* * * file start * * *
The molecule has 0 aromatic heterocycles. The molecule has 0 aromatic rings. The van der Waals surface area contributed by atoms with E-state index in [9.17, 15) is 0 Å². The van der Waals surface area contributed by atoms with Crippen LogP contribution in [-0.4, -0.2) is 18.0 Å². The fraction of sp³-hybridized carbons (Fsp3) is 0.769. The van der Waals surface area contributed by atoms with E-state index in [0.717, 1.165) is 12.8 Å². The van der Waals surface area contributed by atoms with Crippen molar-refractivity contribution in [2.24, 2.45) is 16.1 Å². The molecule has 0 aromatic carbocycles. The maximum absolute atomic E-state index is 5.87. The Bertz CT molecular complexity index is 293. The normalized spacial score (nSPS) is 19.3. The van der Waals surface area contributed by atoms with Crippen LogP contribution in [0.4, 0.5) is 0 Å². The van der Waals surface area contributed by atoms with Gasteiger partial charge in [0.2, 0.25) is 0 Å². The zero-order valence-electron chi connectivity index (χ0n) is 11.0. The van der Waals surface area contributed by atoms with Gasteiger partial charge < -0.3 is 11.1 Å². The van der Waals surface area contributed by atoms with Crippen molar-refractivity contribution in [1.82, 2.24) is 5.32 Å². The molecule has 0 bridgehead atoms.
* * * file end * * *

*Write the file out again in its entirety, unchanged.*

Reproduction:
The molecule has 0 aromatic heterocycles. The molecule has 0 aromatic rings. The van der Waals surface area contributed by atoms with E-state index in [9.17, 15) is 0 Å². The van der Waals surface area contributed by atoms with Crippen LogP contribution in [-0.4, -0.2) is 18.0 Å². The fraction of sp³-hybridized carbons (Fsp3) is 0.769. The van der Waals surface area contributed by atoms with E-state index in [0.717, 1.165) is 12.8 Å². The van der Waals surface area contributed by atoms with Crippen molar-refractivity contribution in [2.24, 2.45) is 16.1 Å². The molecule has 0 aromatic carbocycles. The maximum absolute atomic E-state index is 5.87. The Bertz CT molecular complexity index is 293. The normalized spacial score (nSPS) is 19.3. The van der Waals surface area contributed by atoms with Crippen LogP contribution in [0.4, 0.5) is 0 Å². The van der Waals surface area contributed by atoms with Gasteiger partial charge in [0.2, 0.25) is 0 Å². The zero-order valence-electron chi connectivity index (χ0n) is 11.0. The van der Waals surface area contributed by atoms with Gasteiger partial charge < -0.3 is 11.1 Å². The van der Waals surface area contributed by atoms with Crippen molar-refractivity contribution in [1.82, 2.24) is 5.32 Å². The molecule has 0 bridgehead atoms.